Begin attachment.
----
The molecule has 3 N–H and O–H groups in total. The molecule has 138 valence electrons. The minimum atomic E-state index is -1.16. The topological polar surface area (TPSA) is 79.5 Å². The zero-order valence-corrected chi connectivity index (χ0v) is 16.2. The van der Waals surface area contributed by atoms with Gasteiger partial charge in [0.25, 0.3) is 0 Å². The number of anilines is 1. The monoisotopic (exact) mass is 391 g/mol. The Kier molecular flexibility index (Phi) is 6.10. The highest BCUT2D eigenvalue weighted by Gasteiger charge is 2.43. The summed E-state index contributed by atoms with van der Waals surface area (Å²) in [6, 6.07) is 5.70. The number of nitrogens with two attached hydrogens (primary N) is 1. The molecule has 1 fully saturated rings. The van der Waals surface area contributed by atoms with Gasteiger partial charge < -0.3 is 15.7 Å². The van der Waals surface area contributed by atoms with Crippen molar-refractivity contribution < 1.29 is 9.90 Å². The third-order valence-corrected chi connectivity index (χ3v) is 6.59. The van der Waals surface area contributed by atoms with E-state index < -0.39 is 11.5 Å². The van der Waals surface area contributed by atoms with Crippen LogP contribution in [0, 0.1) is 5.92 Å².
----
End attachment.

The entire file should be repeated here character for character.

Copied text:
The molecule has 3 N–H and O–H groups in total. The molecule has 138 valence electrons. The minimum atomic E-state index is -1.16. The topological polar surface area (TPSA) is 79.5 Å². The zero-order valence-corrected chi connectivity index (χ0v) is 16.2. The van der Waals surface area contributed by atoms with Gasteiger partial charge in [0.25, 0.3) is 0 Å². The number of anilines is 1. The monoisotopic (exact) mass is 391 g/mol. The Kier molecular flexibility index (Phi) is 6.10. The highest BCUT2D eigenvalue weighted by Gasteiger charge is 2.43. The summed E-state index contributed by atoms with van der Waals surface area (Å²) in [6, 6.07) is 5.70. The number of nitrogens with two attached hydrogens (primary N) is 1. The molecule has 1 fully saturated rings. The van der Waals surface area contributed by atoms with Gasteiger partial charge < -0.3 is 15.7 Å². The van der Waals surface area contributed by atoms with Crippen molar-refractivity contribution < 1.29 is 9.90 Å². The third-order valence-corrected chi connectivity index (χ3v) is 6.59. The van der Waals surface area contributed by atoms with E-state index < -0.39 is 11.5 Å². The van der Waals surface area contributed by atoms with Crippen LogP contribution in [0, 0.1) is 5.92 Å².